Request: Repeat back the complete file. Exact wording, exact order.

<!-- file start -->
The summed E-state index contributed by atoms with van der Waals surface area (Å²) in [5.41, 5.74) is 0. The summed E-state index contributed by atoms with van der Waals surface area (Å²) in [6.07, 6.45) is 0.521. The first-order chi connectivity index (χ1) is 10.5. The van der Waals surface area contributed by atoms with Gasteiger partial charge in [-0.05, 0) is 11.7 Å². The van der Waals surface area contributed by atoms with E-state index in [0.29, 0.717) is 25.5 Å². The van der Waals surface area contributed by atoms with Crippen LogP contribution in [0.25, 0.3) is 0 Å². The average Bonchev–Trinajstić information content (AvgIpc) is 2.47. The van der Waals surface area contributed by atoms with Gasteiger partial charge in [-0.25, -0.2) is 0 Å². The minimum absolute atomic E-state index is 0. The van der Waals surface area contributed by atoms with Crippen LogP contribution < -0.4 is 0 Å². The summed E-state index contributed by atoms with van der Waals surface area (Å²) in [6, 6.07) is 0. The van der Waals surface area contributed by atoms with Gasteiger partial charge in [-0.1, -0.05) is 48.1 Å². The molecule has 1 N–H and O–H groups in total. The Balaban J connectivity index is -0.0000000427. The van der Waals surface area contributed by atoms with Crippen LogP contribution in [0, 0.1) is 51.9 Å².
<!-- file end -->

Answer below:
The summed E-state index contributed by atoms with van der Waals surface area (Å²) in [5.41, 5.74) is 0. The summed E-state index contributed by atoms with van der Waals surface area (Å²) in [6.07, 6.45) is 0.521. The first-order chi connectivity index (χ1) is 10.5. The van der Waals surface area contributed by atoms with Gasteiger partial charge in [-0.05, 0) is 11.7 Å². The van der Waals surface area contributed by atoms with E-state index in [0.29, 0.717) is 25.5 Å². The van der Waals surface area contributed by atoms with Crippen LogP contribution in [0.25, 0.3) is 0 Å². The average Bonchev–Trinajstić information content (AvgIpc) is 2.47. The van der Waals surface area contributed by atoms with Gasteiger partial charge in [-0.25, -0.2) is 0 Å². The minimum absolute atomic E-state index is 0. The van der Waals surface area contributed by atoms with Crippen LogP contribution < -0.4 is 0 Å². The summed E-state index contributed by atoms with van der Waals surface area (Å²) in [6, 6.07) is 0. The van der Waals surface area contributed by atoms with Gasteiger partial charge in [-0.1, -0.05) is 48.1 Å². The molecule has 1 N–H and O–H groups in total. The Balaban J connectivity index is -0.0000000427. The van der Waals surface area contributed by atoms with Crippen LogP contribution in [0, 0.1) is 51.9 Å².